The width multiplied by the aspect ratio gives the height of the flank, so (380 x 70% %3D 26). Therefore, the sidewall height of this tire is 266 mm. Finally, “24” is the rim diameter in inches. An example **of tractor tire** sizes expressed in the standard format would be “14.9-42”.

The “14.9” means that the tire is 14.9 inches wide and the “42” indicates that this tire fits a 42 inch diameter wheel. The hyphen “: indicates that the construction of the tire has a biased layer, but could be an “R” if the tire is radial. This example is actually the size of the tire I have on the back of my 4×4 diesel tractor. The **tire numbering system for lawn tractors** with three numbers works a little differently.

The first number before the “x” indicates the diameter of the tire when inflated and not under load. The intermediate number between the “x” and the “-” indicates the width of the tire. The last number indicates the width of the tire. Keep in mind that the last number is the width, not the diameter of the tire.

This is always the case with the three-number sizing for lawn tractor tires and other tires for garden equipment. Below is a chart for converting the size of your skewed tires to a radial size for tractor tires. The second step in choosing parts for your worn tires is to understand your options and adapt them to your needs, since what your tractor comes from the factory may not be the best tire to do what you need today. Once you have the dimensions of your tractor's tires, you can use the Databook to find a tire with a similar diameter and section width.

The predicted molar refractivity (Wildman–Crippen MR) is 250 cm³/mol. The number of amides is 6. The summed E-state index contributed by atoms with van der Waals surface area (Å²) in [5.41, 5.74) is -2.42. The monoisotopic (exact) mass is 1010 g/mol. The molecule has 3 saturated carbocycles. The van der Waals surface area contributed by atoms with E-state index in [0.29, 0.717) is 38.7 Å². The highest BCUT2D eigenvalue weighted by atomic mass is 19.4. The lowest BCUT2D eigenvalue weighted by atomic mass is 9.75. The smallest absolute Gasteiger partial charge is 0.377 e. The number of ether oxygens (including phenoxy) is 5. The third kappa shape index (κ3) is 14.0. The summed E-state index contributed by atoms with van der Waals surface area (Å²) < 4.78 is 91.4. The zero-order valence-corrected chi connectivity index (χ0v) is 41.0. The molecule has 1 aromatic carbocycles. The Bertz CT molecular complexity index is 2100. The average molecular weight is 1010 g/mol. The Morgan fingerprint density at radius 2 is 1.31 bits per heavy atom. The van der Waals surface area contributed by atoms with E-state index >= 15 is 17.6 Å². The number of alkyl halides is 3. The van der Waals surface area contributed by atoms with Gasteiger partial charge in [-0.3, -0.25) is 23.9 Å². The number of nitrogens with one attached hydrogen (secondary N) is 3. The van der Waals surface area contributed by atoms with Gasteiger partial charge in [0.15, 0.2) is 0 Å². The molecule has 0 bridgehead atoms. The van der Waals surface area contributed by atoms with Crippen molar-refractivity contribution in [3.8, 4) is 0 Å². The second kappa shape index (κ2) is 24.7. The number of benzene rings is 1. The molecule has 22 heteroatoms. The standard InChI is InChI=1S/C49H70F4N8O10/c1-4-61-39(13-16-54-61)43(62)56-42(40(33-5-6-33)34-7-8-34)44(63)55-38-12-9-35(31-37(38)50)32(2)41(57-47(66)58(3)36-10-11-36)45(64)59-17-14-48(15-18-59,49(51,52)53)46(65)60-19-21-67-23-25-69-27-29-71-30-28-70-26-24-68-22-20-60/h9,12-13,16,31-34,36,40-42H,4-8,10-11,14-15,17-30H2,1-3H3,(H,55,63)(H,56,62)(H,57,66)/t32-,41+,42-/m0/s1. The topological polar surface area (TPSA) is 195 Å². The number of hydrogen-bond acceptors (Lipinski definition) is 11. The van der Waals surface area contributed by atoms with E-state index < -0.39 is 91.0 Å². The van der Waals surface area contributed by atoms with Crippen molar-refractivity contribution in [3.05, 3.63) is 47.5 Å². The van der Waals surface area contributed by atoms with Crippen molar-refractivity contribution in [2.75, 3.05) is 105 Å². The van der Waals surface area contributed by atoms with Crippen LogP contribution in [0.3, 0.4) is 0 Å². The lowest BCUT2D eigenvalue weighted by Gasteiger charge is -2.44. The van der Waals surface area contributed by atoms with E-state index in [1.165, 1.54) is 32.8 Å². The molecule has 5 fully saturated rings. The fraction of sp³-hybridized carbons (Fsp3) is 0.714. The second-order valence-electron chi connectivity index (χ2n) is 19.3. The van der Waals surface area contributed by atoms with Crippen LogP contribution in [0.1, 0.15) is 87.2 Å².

Fortunately, as a Tractor Tire Pro, this is exactly what I do for a living: my job is to help people find the right tires and tires for their tractor, skid steer loader, trailers and any other type of equipment every day. As you may already know, the tire is bolted or attached to the axle hub on most tractors, skid steer loaders, and other machines where real tires are mounted. Many tractors still come standard with tinted tires, mainly as a cost-saving measure, but also because of their stronger design, especially on the sidewalls, which makes them more resistant to punctures than radial tires. Positive offset occurs when the hub mounting surface is more oriented toward the outside of the wheel, causing more of the wheel to be closer to the tractor.

Replacing a damaged or worn tire on a lawn tractor is easy to do and much easier than taking the tractor for repair at the dealership or a local repair shop. When your slippage starts to increase, it's often a sign that you should consider replacing your tractor tires. However, if you need a new tire and a new tire for your tractor, machine, or trailer, unfortunately, the size of the tire itself only helps us with half the answer. Negative offset occurs when the hub mounting surface faces the inside (or the hub side) of the wheels, resulting in a greater part of the wheel at a greater distance from the hub or tractor.

More importantly, most modern farm tractors are 4×4, and changing this size ratio can destroy your gear train. As if the gibberish wasn't cryptic enough, there are actually two ways in which manufacturers can express the size of their tractor tires.

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